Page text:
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ATF Explosives Industry Newsletter Masthead
 December 2001
Office of Alcohol and Tobacco
Page 2  

Richard Gahagan, ATF Wine Technical Advisor Retires

By Alice Hall (202) 927-8100
Richard's career with ATF started in 1967 as an on-premise inspector in the Fresno, California, field office. He worked as an on-premise inspector, an inspector, senior inspector and as officer-in-charge before being promoted to ATF's Wine Technical Advisor in 1982. He is the first person to hold this position. He received his Masters Degree in Enology in 1982 from California State University, Fresno. As the Bureau's Wine Technical Advisor, he worked on a variety of significant assignments helping both field as well as headquarters efforts.

In 1983 and again in 1999, he worked with the interagency wine committee in negotiating bilateral wine accords with the then European Economic Community (EEC). He was the scientist of the group responsible for addressing the EEC's concerns relating to ATF's winemaking practices. He has also represented the United States at the expert groups Food Safety, Wine Technology, Wine Microbiology, and International Code of Oenological Practice at the Office International de la Vigne et du Vin (OIV) in Paris, France. He was also a part of the United States' delegation to the Codex Alimentarius Commission that is part of the Food and Agricultural Office of the United Nations. Richard was responsible for providing advice to the U.S. Head of Delegation regarding beverage alcohol additives and contaminant issues.

During his tenure with ATF, Richard participated in over two hundred ATF sponsored industry compliance seminars covering an array of topics including laboratory analysis, enological practices, labeling regulations, distillation, record keeping, bonding requirements, changes in businesses that require reporting to ATF, taxes, importing and exporting. He was also very effective in training Bureau employees.

He coordinated symposia for American Society for Enology and Viticulture annual meetings on such diverse topics as Winery Sanitation; Importation of Bulk Wine; Exports and Laboratory Analyses. Richard has spoken nationwide before numerous industry groups. In addition to his day-to-day activities, Richard served on the Board of Directors of the Viticulture and Enology Research Center at California State University, Fresno; the Technical Projects Committee of the American Society for Enology and Viticulture; and the Grape Germplasm Advisory Committee of the United States Department of Agriculture.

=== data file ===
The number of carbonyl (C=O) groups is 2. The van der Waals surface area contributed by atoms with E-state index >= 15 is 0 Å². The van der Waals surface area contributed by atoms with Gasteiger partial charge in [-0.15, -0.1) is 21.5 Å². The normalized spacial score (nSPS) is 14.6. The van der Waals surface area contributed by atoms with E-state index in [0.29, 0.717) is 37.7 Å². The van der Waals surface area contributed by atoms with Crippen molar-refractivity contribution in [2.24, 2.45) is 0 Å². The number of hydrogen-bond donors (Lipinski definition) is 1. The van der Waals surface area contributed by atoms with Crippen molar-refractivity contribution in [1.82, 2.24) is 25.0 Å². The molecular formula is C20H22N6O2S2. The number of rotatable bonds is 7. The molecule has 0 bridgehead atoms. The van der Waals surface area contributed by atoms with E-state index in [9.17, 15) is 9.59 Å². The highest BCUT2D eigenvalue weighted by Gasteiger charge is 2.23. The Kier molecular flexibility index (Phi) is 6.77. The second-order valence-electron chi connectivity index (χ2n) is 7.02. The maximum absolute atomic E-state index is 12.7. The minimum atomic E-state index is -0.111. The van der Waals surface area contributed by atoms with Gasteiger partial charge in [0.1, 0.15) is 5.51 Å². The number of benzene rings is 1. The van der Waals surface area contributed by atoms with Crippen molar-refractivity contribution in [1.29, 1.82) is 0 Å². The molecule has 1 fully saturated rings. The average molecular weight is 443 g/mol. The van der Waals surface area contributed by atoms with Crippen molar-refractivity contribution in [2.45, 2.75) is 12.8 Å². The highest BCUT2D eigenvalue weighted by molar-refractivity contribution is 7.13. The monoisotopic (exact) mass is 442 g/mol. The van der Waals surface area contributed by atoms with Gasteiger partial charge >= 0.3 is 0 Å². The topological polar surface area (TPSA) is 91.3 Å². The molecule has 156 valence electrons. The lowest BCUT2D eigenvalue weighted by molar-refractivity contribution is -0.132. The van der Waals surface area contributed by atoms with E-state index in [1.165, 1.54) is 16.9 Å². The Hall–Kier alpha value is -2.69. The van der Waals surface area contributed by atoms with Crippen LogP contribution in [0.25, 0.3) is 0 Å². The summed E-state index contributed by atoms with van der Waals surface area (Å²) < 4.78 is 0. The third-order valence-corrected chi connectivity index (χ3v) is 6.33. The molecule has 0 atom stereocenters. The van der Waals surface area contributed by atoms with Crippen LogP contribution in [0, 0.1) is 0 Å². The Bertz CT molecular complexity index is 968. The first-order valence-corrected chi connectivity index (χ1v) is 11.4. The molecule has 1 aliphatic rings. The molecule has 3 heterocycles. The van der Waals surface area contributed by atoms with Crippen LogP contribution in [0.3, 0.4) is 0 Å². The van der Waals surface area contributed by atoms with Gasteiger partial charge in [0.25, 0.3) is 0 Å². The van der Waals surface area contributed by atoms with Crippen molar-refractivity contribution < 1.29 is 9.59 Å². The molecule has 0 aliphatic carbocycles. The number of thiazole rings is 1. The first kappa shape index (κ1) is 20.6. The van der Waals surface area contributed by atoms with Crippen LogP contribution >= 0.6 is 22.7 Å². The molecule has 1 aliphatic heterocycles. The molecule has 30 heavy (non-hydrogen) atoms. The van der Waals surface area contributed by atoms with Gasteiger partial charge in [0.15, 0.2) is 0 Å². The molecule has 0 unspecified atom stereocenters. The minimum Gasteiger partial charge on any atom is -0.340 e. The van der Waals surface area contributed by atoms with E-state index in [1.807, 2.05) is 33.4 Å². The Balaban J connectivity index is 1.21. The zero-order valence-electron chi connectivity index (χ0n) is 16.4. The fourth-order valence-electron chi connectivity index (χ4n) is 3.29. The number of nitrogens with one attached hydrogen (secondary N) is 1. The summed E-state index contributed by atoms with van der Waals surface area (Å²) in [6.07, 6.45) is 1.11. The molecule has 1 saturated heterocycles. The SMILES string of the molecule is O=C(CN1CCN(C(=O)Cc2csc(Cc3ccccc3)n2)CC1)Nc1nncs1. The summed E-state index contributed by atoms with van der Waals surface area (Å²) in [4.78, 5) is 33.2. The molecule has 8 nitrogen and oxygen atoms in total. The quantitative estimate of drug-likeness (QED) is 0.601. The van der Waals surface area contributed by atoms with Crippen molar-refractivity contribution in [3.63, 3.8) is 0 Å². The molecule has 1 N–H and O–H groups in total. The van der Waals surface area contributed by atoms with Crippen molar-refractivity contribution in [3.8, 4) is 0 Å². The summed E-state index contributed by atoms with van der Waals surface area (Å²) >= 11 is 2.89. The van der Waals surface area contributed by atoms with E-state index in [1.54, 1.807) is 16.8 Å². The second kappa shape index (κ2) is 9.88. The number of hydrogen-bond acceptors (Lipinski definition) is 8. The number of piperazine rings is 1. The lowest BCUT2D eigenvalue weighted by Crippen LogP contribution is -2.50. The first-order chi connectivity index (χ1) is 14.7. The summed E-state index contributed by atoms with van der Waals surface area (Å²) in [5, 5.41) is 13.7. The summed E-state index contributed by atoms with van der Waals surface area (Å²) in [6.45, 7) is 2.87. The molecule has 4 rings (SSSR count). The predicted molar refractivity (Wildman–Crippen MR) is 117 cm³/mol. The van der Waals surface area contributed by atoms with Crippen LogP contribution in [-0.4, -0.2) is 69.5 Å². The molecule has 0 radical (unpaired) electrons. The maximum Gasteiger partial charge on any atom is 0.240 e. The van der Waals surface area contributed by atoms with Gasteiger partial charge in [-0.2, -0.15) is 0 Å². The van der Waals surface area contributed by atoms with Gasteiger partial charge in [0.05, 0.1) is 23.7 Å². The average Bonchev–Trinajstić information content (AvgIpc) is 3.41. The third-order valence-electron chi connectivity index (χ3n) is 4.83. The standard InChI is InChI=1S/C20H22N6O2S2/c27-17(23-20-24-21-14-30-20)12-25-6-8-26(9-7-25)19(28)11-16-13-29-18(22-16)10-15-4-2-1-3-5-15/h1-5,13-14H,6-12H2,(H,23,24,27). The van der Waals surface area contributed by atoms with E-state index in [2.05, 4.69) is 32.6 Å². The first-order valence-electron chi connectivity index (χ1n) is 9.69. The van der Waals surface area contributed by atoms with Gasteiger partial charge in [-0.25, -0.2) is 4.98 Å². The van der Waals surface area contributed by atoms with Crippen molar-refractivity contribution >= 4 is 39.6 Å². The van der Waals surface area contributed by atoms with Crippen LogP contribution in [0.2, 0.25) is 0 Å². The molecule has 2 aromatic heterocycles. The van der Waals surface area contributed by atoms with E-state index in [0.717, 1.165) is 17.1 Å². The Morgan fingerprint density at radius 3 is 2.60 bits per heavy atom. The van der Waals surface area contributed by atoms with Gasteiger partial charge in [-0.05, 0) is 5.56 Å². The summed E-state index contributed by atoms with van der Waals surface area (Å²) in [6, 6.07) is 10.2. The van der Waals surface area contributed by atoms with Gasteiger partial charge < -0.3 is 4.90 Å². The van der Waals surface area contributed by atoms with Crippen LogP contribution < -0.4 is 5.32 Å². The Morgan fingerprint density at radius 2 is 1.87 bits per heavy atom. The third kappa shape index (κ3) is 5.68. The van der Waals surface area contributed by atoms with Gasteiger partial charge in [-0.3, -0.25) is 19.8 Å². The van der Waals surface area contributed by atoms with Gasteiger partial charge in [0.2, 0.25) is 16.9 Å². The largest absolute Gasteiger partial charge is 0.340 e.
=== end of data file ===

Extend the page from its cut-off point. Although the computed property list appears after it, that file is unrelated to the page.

Richard has received numerous awards and recognition culminating with the 2000 Outstanding ATF Professional Employee Award. But perhaps most important, Richard will be remembered for the assistance and advice he gave Bureau employees over the years in virtually every segment of ATF, including Field Operations, all of the Alcohol and Tobacco Directorate Divisions, Chief Counsel's Office and Laboratory Services.

Unfortunately, Richard will be retiring effective January 3, 2002, he will be sorely missed. However, Wine Technical Specialist, Mari A. Kirrane will take over Richard's responsibilities and may be reached at 415-947-5194. q

Naturally Italian!

italian artBy Tracy McNeill (202) 927-8140
On December 4, 2001, employees from the Alcohol Labeling and Formulation Division attended a seminar in Washington, DC presented by the Italian Trade Commission, a foreign government entity. The seminar was associated with the "Naturalmente Italiano" campaign sponsored by the Italian Ministry of Agriculture. The focus of the "Naturalmente Italiano" campaign, and the Italian Trade Commission in general, is to facilitate trade and guarantee the authenticity of Italian products in the United States.

The presenters discussed a full range of topics from the history and geography of Italian grape growing, to the intricacies of the Controlled Denomination of Origin and Typical Geographic Indication system which governs and protects the commerce of Italian wines. One speaker, a wine expert from California, was especially informative in his overview of Italian appellations and their indigenous varietals. He was also ardent in his belief that Italy is an untapped source of a multitude of yet to be discovered grape varietals and winemaking techniques.

Overall, the seminar, complete with detailed reference materials and visual aids, was a rare occasion for cultural exchange and clarification of relevant labeling and formulation issues. q

Alcohol and Tobacco Newsletter

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